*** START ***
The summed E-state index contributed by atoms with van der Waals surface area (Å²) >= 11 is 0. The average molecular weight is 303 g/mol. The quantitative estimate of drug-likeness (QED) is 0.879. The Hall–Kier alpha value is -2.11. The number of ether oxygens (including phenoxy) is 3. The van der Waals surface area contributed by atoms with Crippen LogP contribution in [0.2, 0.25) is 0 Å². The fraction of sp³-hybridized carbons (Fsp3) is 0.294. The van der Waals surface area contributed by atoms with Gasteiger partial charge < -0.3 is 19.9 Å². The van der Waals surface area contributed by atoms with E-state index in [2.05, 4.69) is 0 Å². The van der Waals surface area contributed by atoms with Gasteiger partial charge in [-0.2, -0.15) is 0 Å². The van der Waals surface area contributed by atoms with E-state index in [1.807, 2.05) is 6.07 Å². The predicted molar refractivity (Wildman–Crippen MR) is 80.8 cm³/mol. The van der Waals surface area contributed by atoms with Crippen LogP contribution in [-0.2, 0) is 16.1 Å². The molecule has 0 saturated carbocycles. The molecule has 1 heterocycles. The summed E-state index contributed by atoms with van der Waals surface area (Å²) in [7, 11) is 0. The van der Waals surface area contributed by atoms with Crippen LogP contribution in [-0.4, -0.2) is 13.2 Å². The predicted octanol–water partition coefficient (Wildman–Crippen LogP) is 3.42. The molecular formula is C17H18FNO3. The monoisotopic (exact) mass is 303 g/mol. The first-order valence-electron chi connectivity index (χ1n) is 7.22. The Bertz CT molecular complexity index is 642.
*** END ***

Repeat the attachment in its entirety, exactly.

The summed E-state index contributed by atoms with van der Waals surface area (Å²) >= 11 is 0. The average molecular weight is 303 g/mol. The quantitative estimate of drug-likeness (QED) is 0.879. The Hall–Kier alpha value is -2.11. The number of ether oxygens (including phenoxy) is 3. The van der Waals surface area contributed by atoms with Crippen LogP contribution in [0.2, 0.25) is 0 Å². The fraction of sp³-hybridized carbons (Fsp3) is 0.294. The van der Waals surface area contributed by atoms with Gasteiger partial charge < -0.3 is 19.9 Å². The van der Waals surface area contributed by atoms with E-state index in [2.05, 4.69) is 0 Å². The van der Waals surface area contributed by atoms with Gasteiger partial charge in [-0.2, -0.15) is 0 Å². The van der Waals surface area contributed by atoms with E-state index in [1.807, 2.05) is 6.07 Å². The predicted molar refractivity (Wildman–Crippen MR) is 80.8 cm³/mol. The van der Waals surface area contributed by atoms with Crippen LogP contribution in [-0.2, 0) is 16.1 Å². The molecule has 0 saturated carbocycles. The molecule has 1 heterocycles. The summed E-state index contributed by atoms with van der Waals surface area (Å²) in [7, 11) is 0. The van der Waals surface area contributed by atoms with Crippen LogP contribution in [-0.4, -0.2) is 13.2 Å². The predicted octanol–water partition coefficient (Wildman–Crippen LogP) is 3.42. The molecular formula is C17H18FNO3. The monoisotopic (exact) mass is 303 g/mol. The first-order valence-electron chi connectivity index (χ1n) is 7.22. The Bertz CT molecular complexity index is 642.